Jack LattaStaff Writer
July 26, 2012
GERMAN BRIDGE — The Floyd County Attorney’s office will file charges against Duane Conley, after new evidence was discovered this week in the animal cruelty case of Moo the Great Dane.
A Times report Wednesday told the story of a mistreated Great Dane named “Moo,” and the people in whose care he was found. Duane Conley and his wife, Ada Conley, were not charged by authorities with second-degree cruelty to animals on Monday when the dog was picked up, because Conley reportedly told Animal Control Officer Paul Marsillett that the dog was a stray which had wandered in a week prior.
On Monday, Marsillett said he and the county attorney’s office could not prosecute Conley because they could not prove he was the owner of the dog.
However, Conley told Times staff in an interview Wednesday that “Moo” wandered into the campground on June 19, and that he and his wife Ada Conley had been trying to nurse the animal back to health. In fact, Conley directed Times reporters to a Facebook page with photos of Moo, dated June 19.
After reviewing the photos, Assistant County Attorney Tyler Green said charges would be pending against the Conleys very soon.
Conley insisted the dog arrived in the camp in far worse condition than when he was picked up on Monday, but when Shauna Brown, manager of the Floyd County Animal Shelter was shown the pictures of Moo from the Conleys’ Facebook page, she said she saw a dog in significantly better health than the animal that was brought to her on Monday.
In an interview on Wednesday, Conley insisted he and his wife were trying to help.
“All we were trying to do was help him,” Conley said of the dog. “We gave him food and water.”
Conley also stated that reports that he is a county employee were incorrect. He says he is disabled and draws Social Security, and that he and his wife live modest lives on a fixed income. “I can’t afford to do any more than I’ve done. We live on a fixed income and we did all we could afford to do.”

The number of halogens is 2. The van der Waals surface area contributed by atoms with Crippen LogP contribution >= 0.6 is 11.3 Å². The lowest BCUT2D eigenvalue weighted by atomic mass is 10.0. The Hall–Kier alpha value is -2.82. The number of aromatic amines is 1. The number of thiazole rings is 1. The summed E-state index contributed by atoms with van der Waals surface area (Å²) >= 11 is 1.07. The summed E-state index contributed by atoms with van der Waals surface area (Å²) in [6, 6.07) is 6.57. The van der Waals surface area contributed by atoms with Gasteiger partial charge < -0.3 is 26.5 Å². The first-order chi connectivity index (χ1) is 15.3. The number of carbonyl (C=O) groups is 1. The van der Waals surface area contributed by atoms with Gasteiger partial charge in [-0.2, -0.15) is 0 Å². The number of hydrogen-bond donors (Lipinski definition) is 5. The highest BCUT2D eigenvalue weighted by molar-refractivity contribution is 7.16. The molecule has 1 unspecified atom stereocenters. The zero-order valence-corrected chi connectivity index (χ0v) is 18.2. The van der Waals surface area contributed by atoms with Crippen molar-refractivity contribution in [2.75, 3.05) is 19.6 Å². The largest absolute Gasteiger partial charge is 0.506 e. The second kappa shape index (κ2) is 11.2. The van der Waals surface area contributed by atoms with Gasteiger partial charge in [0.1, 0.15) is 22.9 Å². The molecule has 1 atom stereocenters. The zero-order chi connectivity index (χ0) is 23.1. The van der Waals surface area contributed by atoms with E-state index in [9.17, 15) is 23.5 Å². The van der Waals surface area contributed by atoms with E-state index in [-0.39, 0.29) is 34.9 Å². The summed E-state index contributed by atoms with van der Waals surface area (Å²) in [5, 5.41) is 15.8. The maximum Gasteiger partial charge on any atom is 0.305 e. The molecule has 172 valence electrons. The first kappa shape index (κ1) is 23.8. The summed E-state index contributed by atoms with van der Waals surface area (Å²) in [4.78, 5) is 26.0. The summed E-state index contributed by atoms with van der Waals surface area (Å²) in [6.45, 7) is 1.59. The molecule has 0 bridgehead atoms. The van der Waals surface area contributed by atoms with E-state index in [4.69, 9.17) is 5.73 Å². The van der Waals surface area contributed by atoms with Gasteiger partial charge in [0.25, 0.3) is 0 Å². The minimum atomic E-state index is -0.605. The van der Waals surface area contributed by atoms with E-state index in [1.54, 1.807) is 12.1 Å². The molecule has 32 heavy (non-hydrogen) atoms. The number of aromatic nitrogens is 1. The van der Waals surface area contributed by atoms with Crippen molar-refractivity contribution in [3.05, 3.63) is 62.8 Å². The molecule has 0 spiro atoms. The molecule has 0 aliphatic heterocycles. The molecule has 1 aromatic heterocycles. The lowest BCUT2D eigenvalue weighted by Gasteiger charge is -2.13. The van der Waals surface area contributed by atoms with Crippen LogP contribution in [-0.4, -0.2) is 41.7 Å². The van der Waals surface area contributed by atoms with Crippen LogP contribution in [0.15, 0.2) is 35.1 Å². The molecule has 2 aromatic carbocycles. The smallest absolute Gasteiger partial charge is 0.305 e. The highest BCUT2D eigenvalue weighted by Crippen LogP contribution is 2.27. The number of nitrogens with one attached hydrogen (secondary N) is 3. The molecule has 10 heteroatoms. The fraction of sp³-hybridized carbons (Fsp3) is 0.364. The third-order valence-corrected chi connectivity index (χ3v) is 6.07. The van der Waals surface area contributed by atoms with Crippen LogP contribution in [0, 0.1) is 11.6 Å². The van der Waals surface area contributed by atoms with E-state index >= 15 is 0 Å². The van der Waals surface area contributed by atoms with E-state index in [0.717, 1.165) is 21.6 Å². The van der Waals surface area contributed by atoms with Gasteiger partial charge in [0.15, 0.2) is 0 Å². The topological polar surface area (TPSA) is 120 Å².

“I work for good, not for evil,” said Conley.
Conley says the earlier report took the words of the Animal Control Officer and Animal Shelter and spun it. Conley admitted he had not read Wednesday’s story, but that people told him it had painted him badly.
It was confirmed that Conley does not work for the county. The Floyd County Fiscal Court leases the campground to the East Kentucky Trail Riders Association, and that group has employed Ada Conley as an independent contractor, who maintains the grounds of the camp.
When asked why he did not take the animal to a veterinarian or to the shelter, Conley said he thought the shelter would charge him, and that he had no means of transportation except for his van.
“The dog smelled real bad,” Conley said when asked why he did not use the van to transport the dog to a vet.
“I have a 2012 Chevy Silverado and the dog rode in my car,” Brown said. Brown asked on Wednesday, why, if Conley was trying to help the dog and nurse it back to health, it was chained up outside in the heat, where could be eaten by flies.
According to Brown, Moo required further surgery when it was a discovered the dog had a hematoma on its ear from intense scratching and biting due to the flies.
“All he had to do was call the animal control officer,” said Brown.
Conley said that Animal Control officer doesn’t come when called, and that he has reported a biting dog at the campground that the officer has yet to remove. Marsillett said Conley advised him of the biting dog when he was there to pick up Moo, but the dog was nowhere to be found. Marsillett also said he has retrieved several animals from the German Bridge area.
Brown says the shelter asks for a $3 donation when they take animals, but that she has never turned away a dog because someone couldn’t afford the donation.
“He may have had good intentions, and that’s great, but he went about it the wrong way,” Brown said. “The fact is, the dog was not getting the treatment it needed.”
Moo’s recovery has drawn a lot of attention, and Brown said on Wednesday that she had already had 50 calls and spoken with two television news agencies.
“He’s gotten a lot of attention because he is a Great Dane,” Brown said. “But we’ve had worse cases.”
Moo’s malnourishment is so severe, that as a nearly 1-year-old Great Dane he only weighs 48 pounds. Typical weight for 1-year-old male would be over 100 pounds. On Monday, Brown said that because the Great Dane breed generally does not enjoy a long lifespan, the treatment of Moo has probably shortened his lifespan to five years.
The Floyd County Animal shelter will accept donations from anyone who would like to help fund the veterinary bills of the dog. Those interested can contact the animal shelter at (606) 886-3189. Donations may be mailed to the Floyd County Animal Shelter at PO Box 1502 Prestonsburg, KY 41653.
The matter is still under investigation by Floyd County Animal Control.